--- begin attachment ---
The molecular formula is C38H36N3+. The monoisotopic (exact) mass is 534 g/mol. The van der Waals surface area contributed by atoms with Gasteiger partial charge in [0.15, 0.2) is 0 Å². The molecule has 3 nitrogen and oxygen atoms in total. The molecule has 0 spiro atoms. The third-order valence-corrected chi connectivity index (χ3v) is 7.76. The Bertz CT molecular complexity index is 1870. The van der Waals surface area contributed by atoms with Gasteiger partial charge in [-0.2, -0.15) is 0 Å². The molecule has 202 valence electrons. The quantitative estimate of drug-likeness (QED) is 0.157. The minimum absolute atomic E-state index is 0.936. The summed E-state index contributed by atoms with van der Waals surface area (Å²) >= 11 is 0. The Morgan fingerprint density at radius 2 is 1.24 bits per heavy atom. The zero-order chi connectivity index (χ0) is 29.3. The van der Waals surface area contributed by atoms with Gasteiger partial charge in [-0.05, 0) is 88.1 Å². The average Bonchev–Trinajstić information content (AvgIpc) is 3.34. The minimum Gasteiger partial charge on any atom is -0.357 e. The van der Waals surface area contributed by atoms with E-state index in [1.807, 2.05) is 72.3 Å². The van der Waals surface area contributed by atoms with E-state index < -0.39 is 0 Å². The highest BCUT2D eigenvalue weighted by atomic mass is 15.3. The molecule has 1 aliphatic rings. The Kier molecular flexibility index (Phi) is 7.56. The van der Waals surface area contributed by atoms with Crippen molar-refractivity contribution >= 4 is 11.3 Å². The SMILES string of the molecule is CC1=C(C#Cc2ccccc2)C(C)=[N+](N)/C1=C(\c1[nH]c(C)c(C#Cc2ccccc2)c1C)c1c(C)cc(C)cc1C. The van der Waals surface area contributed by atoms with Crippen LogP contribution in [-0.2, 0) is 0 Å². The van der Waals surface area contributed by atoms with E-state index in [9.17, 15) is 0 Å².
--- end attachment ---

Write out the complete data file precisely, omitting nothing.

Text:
The molecular formula is C38H36N3+. The monoisotopic (exact) mass is 534 g/mol. The van der Waals surface area contributed by atoms with Gasteiger partial charge in [0.15, 0.2) is 0 Å². The molecule has 3 nitrogen and oxygen atoms in total. The molecule has 0 spiro atoms. The third-order valence-corrected chi connectivity index (χ3v) is 7.76. The Bertz CT molecular complexity index is 1870. The van der Waals surface area contributed by atoms with Gasteiger partial charge in [-0.2, -0.15) is 0 Å². The molecule has 202 valence electrons. The quantitative estimate of drug-likeness (QED) is 0.157. The minimum absolute atomic E-state index is 0.936. The summed E-state index contributed by atoms with van der Waals surface area (Å²) >= 11 is 0. The Morgan fingerprint density at radius 2 is 1.24 bits per heavy atom. The zero-order chi connectivity index (χ0) is 29.3. The van der Waals surface area contributed by atoms with Gasteiger partial charge in [-0.05, 0) is 88.1 Å². The average Bonchev–Trinajstić information content (AvgIpc) is 3.34. The minimum Gasteiger partial charge on any atom is -0.357 e. The van der Waals surface area contributed by atoms with E-state index in [1.807, 2.05) is 72.3 Å². The van der Waals surface area contributed by atoms with E-state index < -0.39 is 0 Å². The highest BCUT2D eigenvalue weighted by atomic mass is 15.3. The molecule has 1 aliphatic rings. The Kier molecular flexibility index (Phi) is 7.56. The van der Waals surface area contributed by atoms with Crippen molar-refractivity contribution >= 4 is 11.3 Å². The SMILES string of the molecule is CC1=C(C#Cc2ccccc2)C(C)=[N+](N)/C1=C(\c1[nH]c(C)c(C#Cc2ccccc2)c1C)c1c(C)cc(C)cc1C. The van der Waals surface area contributed by atoms with Crippen LogP contribution in [-0.2, 0) is 0 Å². The van der Waals surface area contributed by atoms with E-state index in [9.17, 15) is 0 Å².